Echoes of gunshot…

Olga Usenko is an affiliate of the Central and Eastern Europe Palliative Care Task Force; she is part of a group of committed people whose efforts to improve access to essential medicines in Russia are gradually changing the minds of government and policy-makers.

Admiral Vyacheslav Apanasenko (© Vyacheslav Apanasenko's Facebook)

Admiral Vyacheslav Apanasenko
(© Vyacheslav Apanasenko’s Facebook)

The suicide of Admiral Vyacheslav Apanasenko on 7 February 2014 touched the hearts of many people in Russia and across the world. The admiral suffered from terminal cancer. His wife could not collect all the necessary signatures to get a prescription for morphine before the local polyclinic closed. In a suicide note, the admiral wrote: “I do not want to blame anyone but the Ministry of Health and the Government.” The admiral’s death triggered widespread media coverage and efforts from palliative care workers and advocates in Russia to change the regulations. On 22 April, their efforts were rewarded when the Russian Government issued orders to the Ministry of Health and other government departments to develop and implement measures ensuring adequate pain control for patients in Russia.

For the first time, Vladimir Putin, President of the Russian Federation, expressed his opinion concerning pain relief to a media forum in St Petersburg on 24 April, 2014. Acknowledging his awareness of the interagency battle between the Ministry of Health and the Federal Drug Control Service for prescription of narcotic drugs, Putin said, “…of course, their dialogue, fighting for their views about what to do and how to do [it] is important, but people should not suffer, especially the seriously ill.” 

The Russian Federal Service for Drug Control exerts tight control over the legal manufacture and distribution of narcotic drugs while Ministry of Health regulations concerning prescription, storage and disposal of narcotic analgesics make it very difficult for doctors and their patients to access essential medicines. The main task of ministry officials is to prevent illegal trafficking of narcotic drugs and they are not concerned about the quality of life of patients who are suffering from pain. Insufficient knowledge of pain management, overly restrictive regulations and the fear of criminal liability all result in a reluctance on the part of physicians to prescribe opioids to their patients. Thus, an entire generation of young physicians, indifferent to patients’ pain and suffering, has grown up in Russia. It’s easier for them to ignore tedious, dangerous, and time-consuming procedures to prescribe narcotic drugs rather than risk criminal liability and fulfil their professional duty to their patients.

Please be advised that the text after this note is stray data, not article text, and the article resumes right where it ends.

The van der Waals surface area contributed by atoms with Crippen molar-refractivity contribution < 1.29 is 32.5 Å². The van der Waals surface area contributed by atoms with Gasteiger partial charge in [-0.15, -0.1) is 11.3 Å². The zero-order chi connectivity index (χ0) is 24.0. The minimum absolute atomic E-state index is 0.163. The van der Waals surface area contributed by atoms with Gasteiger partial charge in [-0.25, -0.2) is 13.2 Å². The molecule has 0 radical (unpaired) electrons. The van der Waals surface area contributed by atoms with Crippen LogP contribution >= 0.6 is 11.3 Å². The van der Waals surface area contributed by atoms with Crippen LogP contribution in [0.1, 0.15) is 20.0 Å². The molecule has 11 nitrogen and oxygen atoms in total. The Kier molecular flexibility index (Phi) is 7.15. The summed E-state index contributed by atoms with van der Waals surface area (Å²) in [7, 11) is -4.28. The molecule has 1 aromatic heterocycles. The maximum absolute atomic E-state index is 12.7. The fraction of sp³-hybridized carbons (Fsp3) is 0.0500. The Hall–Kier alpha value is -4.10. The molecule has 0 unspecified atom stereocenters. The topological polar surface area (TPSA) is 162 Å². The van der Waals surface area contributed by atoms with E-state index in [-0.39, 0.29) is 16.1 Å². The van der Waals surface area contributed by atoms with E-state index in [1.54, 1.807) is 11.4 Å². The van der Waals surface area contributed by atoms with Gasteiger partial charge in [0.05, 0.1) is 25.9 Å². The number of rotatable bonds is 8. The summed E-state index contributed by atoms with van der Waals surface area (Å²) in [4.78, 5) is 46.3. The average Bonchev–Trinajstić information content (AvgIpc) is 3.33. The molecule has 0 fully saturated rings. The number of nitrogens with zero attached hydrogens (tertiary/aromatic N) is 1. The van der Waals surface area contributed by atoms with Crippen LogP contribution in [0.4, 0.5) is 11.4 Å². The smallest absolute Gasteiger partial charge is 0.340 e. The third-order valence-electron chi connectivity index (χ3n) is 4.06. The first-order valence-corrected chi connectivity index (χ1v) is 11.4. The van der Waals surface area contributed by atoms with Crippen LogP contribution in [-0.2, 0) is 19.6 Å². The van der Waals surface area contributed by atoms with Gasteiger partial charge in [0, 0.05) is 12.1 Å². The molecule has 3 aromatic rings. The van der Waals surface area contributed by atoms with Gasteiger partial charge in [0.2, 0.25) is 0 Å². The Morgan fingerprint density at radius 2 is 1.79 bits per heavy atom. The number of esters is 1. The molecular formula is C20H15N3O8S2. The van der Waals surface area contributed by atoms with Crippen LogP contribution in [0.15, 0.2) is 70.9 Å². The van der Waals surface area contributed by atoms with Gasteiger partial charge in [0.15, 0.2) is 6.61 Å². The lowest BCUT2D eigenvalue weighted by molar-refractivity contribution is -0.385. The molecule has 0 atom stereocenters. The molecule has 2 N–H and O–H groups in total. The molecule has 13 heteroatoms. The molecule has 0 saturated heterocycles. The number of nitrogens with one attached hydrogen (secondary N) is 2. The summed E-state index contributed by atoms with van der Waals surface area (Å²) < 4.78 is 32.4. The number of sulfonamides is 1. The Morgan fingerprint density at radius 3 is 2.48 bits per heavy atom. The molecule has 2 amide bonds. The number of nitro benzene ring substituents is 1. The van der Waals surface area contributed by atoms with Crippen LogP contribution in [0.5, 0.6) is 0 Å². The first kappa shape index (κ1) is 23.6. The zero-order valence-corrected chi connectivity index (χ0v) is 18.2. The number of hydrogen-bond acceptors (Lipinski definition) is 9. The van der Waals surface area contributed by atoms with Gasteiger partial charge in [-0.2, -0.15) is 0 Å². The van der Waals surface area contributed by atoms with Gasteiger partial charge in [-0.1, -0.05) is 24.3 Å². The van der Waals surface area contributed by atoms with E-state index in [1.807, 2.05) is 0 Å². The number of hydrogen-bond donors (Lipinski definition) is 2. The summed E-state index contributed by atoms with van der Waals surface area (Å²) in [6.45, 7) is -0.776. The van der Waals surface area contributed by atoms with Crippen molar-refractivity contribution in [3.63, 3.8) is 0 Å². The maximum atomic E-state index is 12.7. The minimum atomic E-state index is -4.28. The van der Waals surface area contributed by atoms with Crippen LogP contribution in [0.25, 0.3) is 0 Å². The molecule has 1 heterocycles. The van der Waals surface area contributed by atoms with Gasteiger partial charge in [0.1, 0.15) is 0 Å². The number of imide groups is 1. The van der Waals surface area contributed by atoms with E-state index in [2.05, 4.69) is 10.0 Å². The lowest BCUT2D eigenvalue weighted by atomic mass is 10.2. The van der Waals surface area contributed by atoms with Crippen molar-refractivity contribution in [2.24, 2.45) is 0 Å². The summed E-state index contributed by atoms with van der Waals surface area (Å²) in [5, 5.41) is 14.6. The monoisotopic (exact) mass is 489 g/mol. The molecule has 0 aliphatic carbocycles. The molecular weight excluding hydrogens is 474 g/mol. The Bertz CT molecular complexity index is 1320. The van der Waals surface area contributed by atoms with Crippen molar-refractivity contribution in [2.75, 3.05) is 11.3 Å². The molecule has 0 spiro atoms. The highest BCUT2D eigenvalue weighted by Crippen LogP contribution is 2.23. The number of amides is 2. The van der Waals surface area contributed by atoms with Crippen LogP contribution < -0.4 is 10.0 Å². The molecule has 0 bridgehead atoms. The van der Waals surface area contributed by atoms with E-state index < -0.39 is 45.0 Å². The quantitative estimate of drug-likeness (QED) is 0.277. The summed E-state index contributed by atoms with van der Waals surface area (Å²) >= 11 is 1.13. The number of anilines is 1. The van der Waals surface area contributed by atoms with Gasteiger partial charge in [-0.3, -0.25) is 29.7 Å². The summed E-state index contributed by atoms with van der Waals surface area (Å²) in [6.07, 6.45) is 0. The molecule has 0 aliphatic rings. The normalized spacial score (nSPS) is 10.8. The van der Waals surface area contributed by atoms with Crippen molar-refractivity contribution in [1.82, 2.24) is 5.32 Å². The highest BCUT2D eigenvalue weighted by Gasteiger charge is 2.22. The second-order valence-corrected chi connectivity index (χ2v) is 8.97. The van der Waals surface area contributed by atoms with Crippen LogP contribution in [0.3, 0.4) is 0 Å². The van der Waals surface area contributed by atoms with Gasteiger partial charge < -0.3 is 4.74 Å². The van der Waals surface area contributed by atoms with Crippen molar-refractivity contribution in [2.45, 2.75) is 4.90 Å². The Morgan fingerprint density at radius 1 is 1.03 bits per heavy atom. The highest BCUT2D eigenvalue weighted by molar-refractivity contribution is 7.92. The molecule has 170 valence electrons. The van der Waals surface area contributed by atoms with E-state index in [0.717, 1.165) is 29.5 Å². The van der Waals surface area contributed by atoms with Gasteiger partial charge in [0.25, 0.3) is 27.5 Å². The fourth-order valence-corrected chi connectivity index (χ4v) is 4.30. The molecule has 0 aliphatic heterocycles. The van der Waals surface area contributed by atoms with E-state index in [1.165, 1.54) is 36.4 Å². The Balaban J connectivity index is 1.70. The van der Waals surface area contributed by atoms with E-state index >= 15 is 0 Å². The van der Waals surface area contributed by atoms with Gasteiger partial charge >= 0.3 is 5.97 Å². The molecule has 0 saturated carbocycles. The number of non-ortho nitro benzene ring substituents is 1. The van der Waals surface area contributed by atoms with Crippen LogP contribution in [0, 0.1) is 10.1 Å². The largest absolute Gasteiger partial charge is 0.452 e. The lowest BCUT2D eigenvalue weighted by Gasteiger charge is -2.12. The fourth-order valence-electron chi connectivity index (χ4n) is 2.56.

The Russian Ministry of Health did not take responsibility for its role in the admiral’s death, insisting that regulations for the prescription of narcotic drugs were optimal and that the only problem was the poor work habits of physicians at local polyclinics and hospitals. Nevertheless, Veronika Skvortsova, the Minister of Health, requested a review of provision of narcotic drugs to patients throughout the country.

On 18 February 2014, Mr Nikolay Gerasimenko, Deputy Chairman of the Health Committee in the State Duma, proposed to amend the laws covering narcotic drugs, and argued “… patients who are in need of pain relief need priority access to narcotic drugs.” 

Hearing at the Public Chamber of the Russian Federation

Hearing at the Public Chamber of the Russian Federation

On 4 March 2014, during a hearing at the Public Chamber of the Russian Federation, experts in palliative care stated that the problem of inadequate pain management in Russia was systemic. Complex problems in this area actually lead to violations of the constitutional rights of Russian citizens concerning health care and medical assistance (Article 41), on personal dignity, and freedom from torture (Article 21). After the hearings, recommendations were developed to improve pain management and were then submitted to the government.

Are you coming to Lleida?

LLeida_fbSee you at the 8th EAPC World Research Congress in Lleida,  Spain. 5-7 June 2014. Follow us on Twitter @EAPCOnlus – our official congress hashtag is #eapc2014 

Vă așteptăm la cel de-al 8-lea Congres Mondial de Cercetare al EAPC în Leida, Spania, 5 – 7 Iunie 2014. Urmăriți-ne pe  Twitter @EAPCOnlus –  hashtag-ul oficial al congresului este #eapc2014

 

This entry was posted in ADVOCACY & POLICY, NATIONAL & INTERNATIONAL REPORTS, Opioid access and tagged , . Bookmark the permalink.

One Response to Echoes of gunshot…

  1. Pingback: Echoes of gunshot… | EAPC Blog | All Things Palliative - Article Feed

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